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Evolution of Thankful

As I sat at the Thanksgiving table last night with my kids, my mom and friends I realized while the meaning behind Thanksgiving doesn’t change, we can (and I’d argue should be) aware of the evolution of thankful wrapped in the day.

Without going through my entire history – Risa and I were married a couple of weeks before Thanksgiving. After our honeymoon, we came home, ate turkey with our families and headed off for Dallas and what we expected to be the start of our lives together.

Before we got to celebrate a Thanksgiving in Dallas (or fly home for Thanksgiving), Risa was diagnosed with a brain tumor – and to the best of my recollection we were in our apartment with friends and co-workers that first year.  Risa had her first surgery shortly after that.  There was a lot we did not know about what was ahead of us – but in the evolution of thankful we were happy to be together and with people who cared.

By the time our second Thanksgiving in Dallas rolled around – Risa’s condition was mostly stabilized and we started a tradition I try to maintain today.  At the time I was still working in broadcast news and November is a tough month to get time off.  So we invited the migrant folks from the station for Thanksgiving.  These were the Dallas transplants who did not have family in Dallas.  Again, my hazy recollection is about 15 or 20 people in our relatively small apartment.  But we had a lot to be thankful for and the evolution of thankful had changed again.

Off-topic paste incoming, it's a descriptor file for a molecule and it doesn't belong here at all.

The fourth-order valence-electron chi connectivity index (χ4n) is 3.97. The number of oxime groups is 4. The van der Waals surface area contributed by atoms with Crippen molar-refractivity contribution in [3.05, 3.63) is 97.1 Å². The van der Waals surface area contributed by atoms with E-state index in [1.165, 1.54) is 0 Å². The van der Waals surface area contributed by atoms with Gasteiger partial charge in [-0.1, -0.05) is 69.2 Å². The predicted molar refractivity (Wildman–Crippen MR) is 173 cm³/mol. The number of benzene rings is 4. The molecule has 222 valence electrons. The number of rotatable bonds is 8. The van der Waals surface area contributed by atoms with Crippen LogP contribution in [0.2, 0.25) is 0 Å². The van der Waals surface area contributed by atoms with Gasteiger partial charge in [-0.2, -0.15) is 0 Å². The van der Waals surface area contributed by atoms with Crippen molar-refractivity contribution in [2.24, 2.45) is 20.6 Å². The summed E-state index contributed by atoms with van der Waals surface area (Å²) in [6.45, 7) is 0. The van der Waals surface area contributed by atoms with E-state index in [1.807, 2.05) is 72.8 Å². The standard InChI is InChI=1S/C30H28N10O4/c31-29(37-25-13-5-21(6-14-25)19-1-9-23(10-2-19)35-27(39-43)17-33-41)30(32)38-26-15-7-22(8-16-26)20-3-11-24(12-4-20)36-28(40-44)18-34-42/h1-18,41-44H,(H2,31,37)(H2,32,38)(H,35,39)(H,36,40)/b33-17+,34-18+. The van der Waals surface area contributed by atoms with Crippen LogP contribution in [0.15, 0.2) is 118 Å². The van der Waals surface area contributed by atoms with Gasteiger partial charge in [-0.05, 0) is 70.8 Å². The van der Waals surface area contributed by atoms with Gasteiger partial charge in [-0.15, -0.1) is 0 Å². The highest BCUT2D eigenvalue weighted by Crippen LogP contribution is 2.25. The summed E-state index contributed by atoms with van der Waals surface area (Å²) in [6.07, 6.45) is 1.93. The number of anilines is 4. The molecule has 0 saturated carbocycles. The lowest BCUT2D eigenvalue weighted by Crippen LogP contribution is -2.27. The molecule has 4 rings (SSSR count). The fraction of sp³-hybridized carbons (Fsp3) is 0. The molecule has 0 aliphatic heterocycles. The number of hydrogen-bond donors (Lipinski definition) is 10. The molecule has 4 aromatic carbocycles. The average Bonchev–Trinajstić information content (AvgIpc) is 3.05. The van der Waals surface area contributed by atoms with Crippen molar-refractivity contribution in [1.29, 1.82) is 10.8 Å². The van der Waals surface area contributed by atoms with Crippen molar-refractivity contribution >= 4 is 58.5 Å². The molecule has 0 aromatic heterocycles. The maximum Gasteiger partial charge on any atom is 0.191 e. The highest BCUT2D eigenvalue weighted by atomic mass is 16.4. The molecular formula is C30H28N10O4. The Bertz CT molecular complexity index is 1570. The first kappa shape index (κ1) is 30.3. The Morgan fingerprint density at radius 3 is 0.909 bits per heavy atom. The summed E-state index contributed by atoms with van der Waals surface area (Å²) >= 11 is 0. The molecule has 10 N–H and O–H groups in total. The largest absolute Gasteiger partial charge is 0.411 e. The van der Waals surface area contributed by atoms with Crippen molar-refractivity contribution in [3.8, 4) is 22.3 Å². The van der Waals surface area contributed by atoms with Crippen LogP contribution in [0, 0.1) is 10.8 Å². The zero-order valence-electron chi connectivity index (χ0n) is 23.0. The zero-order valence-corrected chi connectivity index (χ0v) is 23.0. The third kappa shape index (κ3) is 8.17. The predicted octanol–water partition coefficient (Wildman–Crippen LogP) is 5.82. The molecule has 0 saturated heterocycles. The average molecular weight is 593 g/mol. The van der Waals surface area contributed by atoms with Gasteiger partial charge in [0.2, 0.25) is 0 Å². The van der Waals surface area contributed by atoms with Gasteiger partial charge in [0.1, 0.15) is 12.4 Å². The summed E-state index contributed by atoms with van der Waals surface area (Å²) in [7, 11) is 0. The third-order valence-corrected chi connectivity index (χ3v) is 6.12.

Over time we moved back east, had kids, moved into a house.  All the while our Thanksgiving dinner has been a mix of small gatherings and larger “events” always open to pretty much anyone we come across.

Our second Thanksgiving in Boston was our first as parents, and the evolution of thankful had changed again as we had a healthy girl to share the day with.

By the time we added a second child we were back in metro New York and had a lot to be thankful for.  Our youngest was born about six weeks before Thanksgiving and despite the looming shadow of a brain tumor – to the outside world we were a young family and had a lot to be thankful for.

I can remember eight years ago, Risa’s last Thanksgiving in the house with us.  I can’t remember who else was here because I realized the evolution had occurred again, and while we were together as a family, I also realized that image would not last.  Although we had a lot to be thankful for I realized the next evolution would be bigger than a move halfway across the country.